There is a tendency in press circles to characterize the new young leader of North Korea (Democratic Peoples Republic of Korea -- DPRK), Kim Jong-un, of following in the irrational footsteps of his father and grandfather. The new Kim indeed has made bellicose statements after the passage of new UN sanctions, but this is not necessarily “irrational.” Such public posturing is consistent with past policy of Pyongyang that does not hesitate to threaten military action when it perceives its sovereignty has been questioned or even if it has not been taken seriously. In other words, it doesn’t take much to bring North Korea into a threatening posture.
The United States and South Korea (Republic of Korea -- ROK) have been continual targets of the North who consider that the war of the early 1950s never really ended. For its part, Washington has tried to ignore each of the actions of the Pyongyang military, and have held back Seoul from retaliating. The most conspicuous non-reaction before the recent February DPRK nuclear explosion test, which came on the heels of new missile testing, was the 2010 sinking of the ROK warship, Cheonan, and the artillery strike on the South Korean island of Yeonpyeong.
Infuriated by the Security Council vote on sanctions, Kim Jong-un was recently pushed to the fore by his ranking political military handlers in several well-publicized visits to DPRK border troops -- including the artillery unit that had hit Yeonpyeong . To the wildly cheering young soldiers he said, “War can break out right now.” South Korea’s female president, Park Geun-hye, warned in her first week in office, “North Korea’s recent nuclear test is a challenge to the survival and future of the Korean people, and there should be no mistake that the biggest victim will be none other than North Korea, itself.”
One of the most dangerous near term nuclear scenarios has been the explosion of a high altitude North Korean weapon over South Korea, effecting a vastly destructive EMP on the Republic of Korea’s electronic military command and control as well as all civilian electric power and communications facilities. South Korean military commentators, such as Kim Jin writing in Joon Ang Ilbo, have explained that their North Korean adversary already has that ability with its existing weaponry.
In this scenario there is no need for advanced miniaturization of the North’s nuclear weapon in order to provide less weight and greater range and accuracy that they would have to seek with a more sophisticated ICBM. The theory is that the massive DPRK Army would then launch a frontal assault on the South. The “trip wire” of 28,000 U.S. troops stationed in South Korea then would come into play and the Seoul government would expect a devastating American nuclear counterstrike.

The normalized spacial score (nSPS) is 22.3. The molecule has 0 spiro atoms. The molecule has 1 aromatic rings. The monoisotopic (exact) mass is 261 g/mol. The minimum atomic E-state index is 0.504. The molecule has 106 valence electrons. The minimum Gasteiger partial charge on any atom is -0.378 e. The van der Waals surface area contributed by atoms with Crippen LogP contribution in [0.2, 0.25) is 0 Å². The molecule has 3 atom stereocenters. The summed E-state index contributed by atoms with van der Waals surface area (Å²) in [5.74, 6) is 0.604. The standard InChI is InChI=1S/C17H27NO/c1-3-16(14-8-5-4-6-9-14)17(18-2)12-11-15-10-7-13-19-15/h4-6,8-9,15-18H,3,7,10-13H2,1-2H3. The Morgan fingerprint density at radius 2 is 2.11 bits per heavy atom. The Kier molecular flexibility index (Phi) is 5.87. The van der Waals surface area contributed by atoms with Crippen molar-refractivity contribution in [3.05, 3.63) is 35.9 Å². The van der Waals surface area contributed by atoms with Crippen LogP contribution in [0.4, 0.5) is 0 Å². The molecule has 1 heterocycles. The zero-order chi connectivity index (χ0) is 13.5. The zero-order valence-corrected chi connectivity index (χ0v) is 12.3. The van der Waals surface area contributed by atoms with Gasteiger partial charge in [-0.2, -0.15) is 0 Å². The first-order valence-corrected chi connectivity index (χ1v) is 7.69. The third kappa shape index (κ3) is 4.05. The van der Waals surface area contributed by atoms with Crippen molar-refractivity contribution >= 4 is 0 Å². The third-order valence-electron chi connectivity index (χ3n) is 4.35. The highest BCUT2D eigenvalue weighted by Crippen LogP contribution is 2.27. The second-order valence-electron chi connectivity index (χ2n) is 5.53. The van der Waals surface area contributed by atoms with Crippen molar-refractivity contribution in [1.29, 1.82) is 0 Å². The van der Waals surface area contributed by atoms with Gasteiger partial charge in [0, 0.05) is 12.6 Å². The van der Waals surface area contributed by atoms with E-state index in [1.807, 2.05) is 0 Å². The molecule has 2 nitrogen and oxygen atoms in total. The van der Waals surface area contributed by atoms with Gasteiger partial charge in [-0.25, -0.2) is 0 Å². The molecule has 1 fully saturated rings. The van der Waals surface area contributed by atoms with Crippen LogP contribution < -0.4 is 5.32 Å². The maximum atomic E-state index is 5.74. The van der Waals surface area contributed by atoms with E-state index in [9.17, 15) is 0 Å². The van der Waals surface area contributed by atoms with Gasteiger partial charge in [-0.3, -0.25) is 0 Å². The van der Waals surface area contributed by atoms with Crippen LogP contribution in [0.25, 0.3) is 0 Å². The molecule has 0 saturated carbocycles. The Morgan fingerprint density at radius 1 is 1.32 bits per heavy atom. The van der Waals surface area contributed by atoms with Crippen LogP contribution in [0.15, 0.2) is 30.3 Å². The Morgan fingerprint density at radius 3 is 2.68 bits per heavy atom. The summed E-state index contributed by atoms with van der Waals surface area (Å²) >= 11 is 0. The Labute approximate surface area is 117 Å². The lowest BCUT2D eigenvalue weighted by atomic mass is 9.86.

This calculation of North Korean intentions would have to assume that Kim Jong-un’s regime is capable of complete irrationality and refusal to recognize the reality of its own assured destruction. The Pyongyang oligarchy of which the new Kim is merely the titular leader does not fit that description. These generals and close relatives of the Kim family have been expert risk-taking provocateurs in the past, but they seem to have a successful ability to calculate when to draw the line.
Washington and Seoul never have been able to clearly read Pyongyang’s intentions, and nothing much has changed in that regard. North Korean braggadocio reached a new and confusing level when it shifted to high gear in threatening to target the United States, with its current development of its ballistic missiles to be married with their nuclear weapon. This verbal assault was instigated in response to the well-publicized joint U.S./ROK military exercises. The lack of proportionality caused new concern, but a rumor spread that it also could be interpreted as Pyongyang wanting to create a new pressure for a formal peace treaty.
This peace treaty gambit appears to have been floated during confidential discussions between Beijing and Washington regarding the resumption of the six-power peace talks. The argument was presented that North Korea’s increasing nuclear and missile ability allows Pyongyang to begin the talks from a position of strength -- a traditional DPRK negotiating ploy. As optimistic as such an analysis may be, it nonetheless provides a delaying device that serves well Pyongyang’s desire to continue to proceed with its advanced military preparations.
According to the International Institute for Strategic Studies (IISS), the North Koreans either have or are very close to having the missile capability of hitting U.S. territory. But IISS has indicated that the DPRK’s “functioning nuclear-tipped intercontinental ballistic missile is still several years away.” This is hardly an encouraging perception, but does explain the timing of North Korea’s negotiating position if what its really seeking is a peace treaty built on its military prowess.
Military dominance on the Korean peninsula always has been the DPRK’s ultimate objective. This may be a dangerous prospect, but not an irrational chess move when paralleled with a peace treaty. From the standpoint of the Kim family oligarchy, the main problem is whether any Washington administration has the ability to recognize a mutual advantage in the ploy.